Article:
A simple shoe modifier may reduce pressure and disability in metatarsalgia patients, according to Fred Lerche, CPed, PT and Phil Voi, CPed, PT of CoxHealth in Springfield, Mo. Lerche and Voi presented their findings at the Pedorthic Footwear Association (PFA) Symposium in November 2009.
Metatarsalgia is defined as the pain in the plantar forefoot. Possible causes of metatarsalgia include repetitive loading under the metatarsal heads, biomechanical issues that could cause disequilibrium, atrophy of the plantar fat pad, or a patient’s pathological conditions.
Patients treated with an external shoe modification called the Hunt Metatarsal External Shoe Cut-Out (HMESC), showed an immediate decrease in mean peak pressure under the metatarsal heads and a significant decrease in foot disability over the treatment period, according to presenters The HMESC is a 5-mm thick compressible crepe soling with a 2- to 4-cm oval-shaped cut-out to reduce metatarsal head pressure.
Lerche and Voi presented a case study of a 59-year-old female patient who was suffering from metatarsalgia in her right foot. The presenters noted that the patient had swelling and pain on her plantar metatarsal, which caused her decreased ability to ambulate for long distances. The patient also presented pain in mid-stance and propulsion phases of walking.
Lerche and Voi treated the patient using the HMESC. The external shoe modification was applied to the outsoles of the patient’s most frequently worn shoes and was worn for at least 32 hours per week over the treatment period. By placing the modification on the patient’s most frequently worn shoe, Lerche and Voi are decreasing the risk of patient non-compliance. They are expecting that the patient will wear the modifier because it will be placed on self-selected shoes.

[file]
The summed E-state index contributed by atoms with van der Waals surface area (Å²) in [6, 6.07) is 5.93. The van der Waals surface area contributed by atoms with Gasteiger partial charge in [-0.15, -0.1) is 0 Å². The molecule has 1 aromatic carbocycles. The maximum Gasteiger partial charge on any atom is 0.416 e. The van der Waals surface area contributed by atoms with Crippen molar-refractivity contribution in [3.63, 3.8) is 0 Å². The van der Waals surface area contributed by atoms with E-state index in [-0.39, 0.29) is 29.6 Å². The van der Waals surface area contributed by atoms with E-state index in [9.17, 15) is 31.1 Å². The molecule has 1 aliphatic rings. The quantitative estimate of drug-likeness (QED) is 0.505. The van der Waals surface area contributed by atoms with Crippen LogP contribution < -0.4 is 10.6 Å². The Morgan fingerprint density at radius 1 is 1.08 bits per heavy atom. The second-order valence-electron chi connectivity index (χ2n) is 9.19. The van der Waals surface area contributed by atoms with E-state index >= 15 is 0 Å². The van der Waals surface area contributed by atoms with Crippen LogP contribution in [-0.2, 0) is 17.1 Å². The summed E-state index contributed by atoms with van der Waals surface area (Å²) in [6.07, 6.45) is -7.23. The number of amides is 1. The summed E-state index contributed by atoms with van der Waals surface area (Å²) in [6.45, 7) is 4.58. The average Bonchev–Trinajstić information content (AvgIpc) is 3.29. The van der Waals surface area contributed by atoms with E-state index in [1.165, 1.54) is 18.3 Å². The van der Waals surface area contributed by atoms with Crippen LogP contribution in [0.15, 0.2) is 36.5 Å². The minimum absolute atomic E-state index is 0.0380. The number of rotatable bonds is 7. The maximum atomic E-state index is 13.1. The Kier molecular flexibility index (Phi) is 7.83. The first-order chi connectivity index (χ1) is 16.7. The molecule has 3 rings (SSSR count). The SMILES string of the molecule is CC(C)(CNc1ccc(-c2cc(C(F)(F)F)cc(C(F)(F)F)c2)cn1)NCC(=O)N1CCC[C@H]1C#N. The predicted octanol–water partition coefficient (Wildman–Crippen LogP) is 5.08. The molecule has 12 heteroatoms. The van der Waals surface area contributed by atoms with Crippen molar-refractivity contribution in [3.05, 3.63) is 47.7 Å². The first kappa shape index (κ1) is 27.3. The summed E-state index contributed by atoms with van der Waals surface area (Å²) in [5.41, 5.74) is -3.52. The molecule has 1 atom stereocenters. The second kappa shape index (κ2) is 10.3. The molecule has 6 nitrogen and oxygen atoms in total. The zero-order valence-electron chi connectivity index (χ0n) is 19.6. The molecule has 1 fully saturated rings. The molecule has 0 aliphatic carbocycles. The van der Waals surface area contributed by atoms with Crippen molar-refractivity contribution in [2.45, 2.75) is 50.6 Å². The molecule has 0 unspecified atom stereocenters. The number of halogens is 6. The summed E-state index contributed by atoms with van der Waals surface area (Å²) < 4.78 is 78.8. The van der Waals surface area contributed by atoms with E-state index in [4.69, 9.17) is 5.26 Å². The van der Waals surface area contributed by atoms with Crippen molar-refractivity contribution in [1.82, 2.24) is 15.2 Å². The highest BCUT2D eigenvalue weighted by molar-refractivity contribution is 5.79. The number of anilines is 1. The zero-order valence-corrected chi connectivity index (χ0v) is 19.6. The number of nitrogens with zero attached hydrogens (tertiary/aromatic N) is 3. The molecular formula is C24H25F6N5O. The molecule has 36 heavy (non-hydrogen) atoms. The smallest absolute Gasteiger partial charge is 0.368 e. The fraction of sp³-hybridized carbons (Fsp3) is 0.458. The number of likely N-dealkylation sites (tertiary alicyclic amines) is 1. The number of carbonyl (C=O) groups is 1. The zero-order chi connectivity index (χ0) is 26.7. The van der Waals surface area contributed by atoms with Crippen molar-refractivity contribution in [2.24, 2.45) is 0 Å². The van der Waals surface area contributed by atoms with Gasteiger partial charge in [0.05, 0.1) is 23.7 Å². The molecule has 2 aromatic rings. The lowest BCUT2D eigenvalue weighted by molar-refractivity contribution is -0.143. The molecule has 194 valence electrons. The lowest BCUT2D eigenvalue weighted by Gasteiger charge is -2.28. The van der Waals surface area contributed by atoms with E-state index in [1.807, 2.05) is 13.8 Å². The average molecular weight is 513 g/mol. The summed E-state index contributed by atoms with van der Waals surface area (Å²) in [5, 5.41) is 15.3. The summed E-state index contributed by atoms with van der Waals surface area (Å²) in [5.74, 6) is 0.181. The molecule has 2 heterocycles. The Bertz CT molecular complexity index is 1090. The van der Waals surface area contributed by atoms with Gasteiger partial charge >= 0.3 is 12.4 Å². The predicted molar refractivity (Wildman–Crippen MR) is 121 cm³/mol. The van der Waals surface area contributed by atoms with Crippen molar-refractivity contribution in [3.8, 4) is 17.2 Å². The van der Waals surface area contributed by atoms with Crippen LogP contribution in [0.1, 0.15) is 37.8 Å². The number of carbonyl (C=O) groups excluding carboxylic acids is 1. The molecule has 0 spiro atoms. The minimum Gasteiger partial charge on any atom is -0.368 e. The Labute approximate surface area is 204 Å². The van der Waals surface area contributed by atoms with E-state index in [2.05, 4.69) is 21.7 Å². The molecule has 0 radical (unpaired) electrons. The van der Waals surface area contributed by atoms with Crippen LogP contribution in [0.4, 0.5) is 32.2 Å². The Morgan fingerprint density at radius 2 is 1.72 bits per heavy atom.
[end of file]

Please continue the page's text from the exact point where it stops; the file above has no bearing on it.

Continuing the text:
The results indicated that the HMESC could become an effective treatment in reducing the symptoms of metatarsalgia. According to Lerche and Voi, the HMESC is a simple and flexible device to reduce plantar pressure.
“Most of the time we have seen improvement,” Lerche said at the PFA symposium. “It is simple. It is easier to adjust, it is an easy technique to do and the patient gets out the door that day with the treatment.”
According to Voi, the construction of the HMESC takes no longer than 10 minutes. This allows for easy testing and retesting of the device should the patient not feel comfortable after its original construction.
Voi pointed to the shoe modification’s versatility as one of its greatest benefits. The modification can be taken off or made permanent if the patient feels immediate relief. — Anthony Calabro
I would like to compliment the original presenters on their ingenuity, but I totally disagree with their conclusions as stated here. Any pressure relief is not accomplished by the design of this device; it’s because adding material to the forefoot effectively lowers the heel creating a poor man’s Earth shoe (negative heel).
The biomechanical drawback of the device is it being apexed directly under the metatarsal heads, thereby increasing the load to the medial and lateral metatarsel heads.
By transferring the load more posterior, the gait is slightly retarded with more time being spent in midstance. This benefit is negated with the HMESC in the transition from midstance to toe-off without an apex at the proper moment.
The posterior apex should be proximal to the metatarsel heads, while the distal apex should start tapering at the distal edge of the hole. This may seem to be a minor refinement, but it would increase the biomechanical functionality exponentially.
—Shane Hayes, CPed
Shane’s Foot Comfort Center